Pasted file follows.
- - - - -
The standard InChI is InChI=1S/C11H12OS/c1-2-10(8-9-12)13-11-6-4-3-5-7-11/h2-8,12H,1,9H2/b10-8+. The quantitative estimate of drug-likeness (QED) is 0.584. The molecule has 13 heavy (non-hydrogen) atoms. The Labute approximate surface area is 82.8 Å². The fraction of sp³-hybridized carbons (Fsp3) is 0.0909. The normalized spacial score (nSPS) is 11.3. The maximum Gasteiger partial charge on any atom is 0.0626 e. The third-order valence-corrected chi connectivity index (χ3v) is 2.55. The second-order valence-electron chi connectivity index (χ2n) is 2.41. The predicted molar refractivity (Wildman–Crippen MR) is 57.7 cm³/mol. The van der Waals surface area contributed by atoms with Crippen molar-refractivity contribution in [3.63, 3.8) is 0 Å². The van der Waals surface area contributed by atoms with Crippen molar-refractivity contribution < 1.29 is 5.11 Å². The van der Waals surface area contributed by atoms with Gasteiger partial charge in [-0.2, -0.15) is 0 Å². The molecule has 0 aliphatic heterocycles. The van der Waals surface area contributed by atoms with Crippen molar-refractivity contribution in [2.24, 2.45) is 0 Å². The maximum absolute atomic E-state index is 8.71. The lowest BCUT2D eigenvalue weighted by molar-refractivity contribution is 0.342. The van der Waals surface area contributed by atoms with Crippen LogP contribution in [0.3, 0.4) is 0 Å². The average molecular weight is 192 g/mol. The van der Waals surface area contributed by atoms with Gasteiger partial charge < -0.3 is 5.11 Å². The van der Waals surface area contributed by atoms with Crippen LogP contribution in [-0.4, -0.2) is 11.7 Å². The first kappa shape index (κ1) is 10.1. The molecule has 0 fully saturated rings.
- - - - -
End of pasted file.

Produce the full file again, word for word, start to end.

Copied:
The standard InChI is InChI=1S/C11H12OS/c1-2-10(8-9-12)13-11-6-4-3-5-7-11/h2-8,12H,1,9H2/b10-8+. The quantitative estimate of drug-likeness (QED) is 0.584. The molecule has 13 heavy (non-hydrogen) atoms. The Labute approximate surface area is 82.8 Å². The fraction of sp³-hybridized carbons (Fsp3) is 0.0909. The normalized spacial score (nSPS) is 11.3. The maximum Gasteiger partial charge on any atom is 0.0626 e. The third-order valence-corrected chi connectivity index (χ3v) is 2.55. The second-order valence-electron chi connectivity index (χ2n) is 2.41. The predicted molar refractivity (Wildman–Crippen MR) is 57.7 cm³/mol. The van der Waals surface area contributed by atoms with Crippen molar-refractivity contribution in [3.63, 3.8) is 0 Å². The van der Waals surface area contributed by atoms with Crippen molar-refractivity contribution < 1.29 is 5.11 Å². The van der Waals surface area contributed by atoms with Gasteiger partial charge in [-0.2, -0.15) is 0 Å². The molecule has 0 aliphatic heterocycles. The van der Waals surface area contributed by atoms with Crippen molar-refractivity contribution in [2.24, 2.45) is 0 Å². The maximum absolute atomic E-state index is 8.71. The lowest BCUT2D eigenvalue weighted by molar-refractivity contribution is 0.342. The van der Waals surface area contributed by atoms with Crippen LogP contribution in [0.3, 0.4) is 0 Å². The average molecular weight is 192 g/mol. The van der Waals surface area contributed by atoms with Gasteiger partial charge < -0.3 is 5.11 Å². The van der Waals surface area contributed by atoms with Crippen LogP contribution in [-0.4, -0.2) is 11.7 Å². The first kappa shape index (κ1) is 10.1. The molecule has 0 fully saturated rings.